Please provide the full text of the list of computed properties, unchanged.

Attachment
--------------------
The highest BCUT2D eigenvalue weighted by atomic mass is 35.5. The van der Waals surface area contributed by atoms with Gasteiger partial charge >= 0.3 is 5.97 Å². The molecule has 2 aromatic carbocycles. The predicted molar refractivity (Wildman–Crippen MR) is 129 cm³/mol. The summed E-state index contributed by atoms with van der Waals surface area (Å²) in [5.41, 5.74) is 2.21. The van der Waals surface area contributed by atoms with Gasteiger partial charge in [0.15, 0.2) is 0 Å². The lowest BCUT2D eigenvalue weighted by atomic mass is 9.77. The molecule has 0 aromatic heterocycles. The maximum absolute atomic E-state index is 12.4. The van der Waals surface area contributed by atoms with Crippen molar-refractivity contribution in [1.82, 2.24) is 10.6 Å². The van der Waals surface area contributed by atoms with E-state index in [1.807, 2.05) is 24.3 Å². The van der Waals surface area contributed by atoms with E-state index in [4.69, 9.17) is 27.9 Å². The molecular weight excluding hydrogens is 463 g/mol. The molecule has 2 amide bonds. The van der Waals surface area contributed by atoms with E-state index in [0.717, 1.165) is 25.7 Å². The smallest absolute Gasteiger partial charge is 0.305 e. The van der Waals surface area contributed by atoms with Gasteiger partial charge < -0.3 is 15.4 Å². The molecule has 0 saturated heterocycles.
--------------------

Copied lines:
The highest BCUT2D eigenvalue weighted by atomic mass is 35.5. The van der Waals surface area contributed by atoms with Gasteiger partial charge >= 0.3 is 5.97 Å². The molecule has 2 aromatic carbocycles. The predicted molar refractivity (Wildman–Crippen MR) is 129 cm³/mol. The summed E-state index contributed by atoms with van der Waals surface area (Å²) in [5.41, 5.74) is 2.21. The van der Waals surface area contributed by atoms with Gasteiger partial charge in [0.15, 0.2) is 0 Å². The lowest BCUT2D eigenvalue weighted by atomic mass is 9.77. The molecule has 0 aromatic heterocycles. The maximum absolute atomic E-state index is 12.4. The van der Waals surface area contributed by atoms with Crippen molar-refractivity contribution in [1.82, 2.24) is 10.6 Å². The van der Waals surface area contributed by atoms with E-state index in [1.807, 2.05) is 24.3 Å². The van der Waals surface area contributed by atoms with E-state index in [4.69, 9.17) is 27.9 Å². The molecular weight excluding hydrogens is 463 g/mol. The molecule has 2 amide bonds. The van der Waals surface area contributed by atoms with E-state index in [0.717, 1.165) is 25.7 Å². The smallest absolute Gasteiger partial charge is 0.305 e. The van der Waals surface area contributed by atoms with Gasteiger partial charge < -0.3 is 15.4 Å². The molecule has 0 saturated heterocycles.